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Is the following code valid?

struct B{ using X=int; };
struct D1:B{ using X=X; };   // (1)
struct D2:B{ typedef X X; }; // (2)

I would expect the point of declaration of D2::X to be between the two Xs in (2), but it seems both gcc 4.8 and clang 3.2 accept it. Is this standard behavior ? References to the working draft/standard will be appreciated.

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up vote 4 down vote accepted

There was a debate on whether using X = X should pick up the being defined X or the X that potentially already was in scope. To avoid "unknown types" and to make it similar to typedef, it was ruled that the being-defined X is not visible in its to-be-assigned type expression (so rather than being similar to int x = x, it is similar to typedef x x;).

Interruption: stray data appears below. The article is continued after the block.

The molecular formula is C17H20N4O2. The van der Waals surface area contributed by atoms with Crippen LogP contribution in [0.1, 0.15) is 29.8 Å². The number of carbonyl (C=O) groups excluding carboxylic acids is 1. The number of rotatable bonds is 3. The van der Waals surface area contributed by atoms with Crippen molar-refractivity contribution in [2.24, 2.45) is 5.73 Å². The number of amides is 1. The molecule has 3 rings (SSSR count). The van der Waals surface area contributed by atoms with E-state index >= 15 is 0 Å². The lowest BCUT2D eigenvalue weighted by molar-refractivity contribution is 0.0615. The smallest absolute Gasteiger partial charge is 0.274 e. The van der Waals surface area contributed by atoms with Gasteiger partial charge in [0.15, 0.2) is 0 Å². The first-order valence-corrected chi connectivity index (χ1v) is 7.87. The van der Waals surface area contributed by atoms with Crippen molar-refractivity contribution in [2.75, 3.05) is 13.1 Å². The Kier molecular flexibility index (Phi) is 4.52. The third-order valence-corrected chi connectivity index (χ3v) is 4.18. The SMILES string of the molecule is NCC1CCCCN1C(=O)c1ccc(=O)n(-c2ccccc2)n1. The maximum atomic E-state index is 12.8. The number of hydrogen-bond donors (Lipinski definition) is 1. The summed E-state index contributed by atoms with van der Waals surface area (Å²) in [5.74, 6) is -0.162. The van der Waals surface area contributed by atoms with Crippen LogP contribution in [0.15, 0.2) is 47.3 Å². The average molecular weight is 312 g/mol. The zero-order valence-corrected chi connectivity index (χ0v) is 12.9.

Recall that typedef is just a normal declaration with the typedef keyword prepended. The first mentioning of X does not declare anything, it just says what type will be aliased. That's the major difference with using X = X which could declare X earlier, if the committee decided that way.

Note however your code is has effectively undefined behavior, because it violates a rule that has no required diagnostic. 3.3.7p1b2

A name N used in a class S shall refer to the same declaration in its context and when re-evaluated in the completed scope of S. No diagnostic is required for a violation of this rule.

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In a typedef declaration, the final name is the one being declared, and that is the point of declaration. So the first X comes before the declaration of D2::X and therefore resolves to B::X.

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